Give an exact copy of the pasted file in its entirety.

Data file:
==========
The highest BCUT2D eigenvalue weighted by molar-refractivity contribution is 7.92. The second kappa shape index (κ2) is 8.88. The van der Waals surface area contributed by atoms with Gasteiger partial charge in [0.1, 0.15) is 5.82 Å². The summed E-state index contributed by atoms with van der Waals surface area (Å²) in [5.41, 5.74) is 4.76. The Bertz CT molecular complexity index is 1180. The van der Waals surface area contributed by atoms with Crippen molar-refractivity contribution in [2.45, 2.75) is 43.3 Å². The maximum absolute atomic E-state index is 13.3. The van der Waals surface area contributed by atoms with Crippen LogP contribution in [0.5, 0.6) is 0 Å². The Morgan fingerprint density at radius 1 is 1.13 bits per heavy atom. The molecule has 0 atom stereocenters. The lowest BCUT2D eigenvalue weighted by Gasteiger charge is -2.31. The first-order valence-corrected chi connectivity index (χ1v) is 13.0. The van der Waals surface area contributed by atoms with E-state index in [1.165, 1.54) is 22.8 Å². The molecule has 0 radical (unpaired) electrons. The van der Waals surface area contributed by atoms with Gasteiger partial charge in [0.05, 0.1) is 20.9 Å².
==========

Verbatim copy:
The highest BCUT2D eigenvalue weighted by molar-refractivity contribution is 7.92. The second kappa shape index (κ2) is 8.88. The van der Waals surface area contributed by atoms with Gasteiger partial charge in [0.1, 0.15) is 5.82 Å². The summed E-state index contributed by atoms with van der Waals surface area (Å²) in [5.41, 5.74) is 4.76. The Bertz CT molecular complexity index is 1180. The van der Waals surface area contributed by atoms with Crippen molar-refractivity contribution in [2.45, 2.75) is 43.3 Å². The maximum absolute atomic E-state index is 13.3. The van der Waals surface area contributed by atoms with Crippen LogP contribution in [0.5, 0.6) is 0 Å². The Morgan fingerprint density at radius 1 is 1.13 bits per heavy atom. The molecule has 0 atom stereocenters. The lowest BCUT2D eigenvalue weighted by Gasteiger charge is -2.31. The first-order valence-corrected chi connectivity index (χ1v) is 13.0. The van der Waals surface area contributed by atoms with E-state index in [1.165, 1.54) is 22.8 Å². The molecule has 0 radical (unpaired) electrons. The van der Waals surface area contributed by atoms with Gasteiger partial charge in [0.05, 0.1) is 20.9 Å².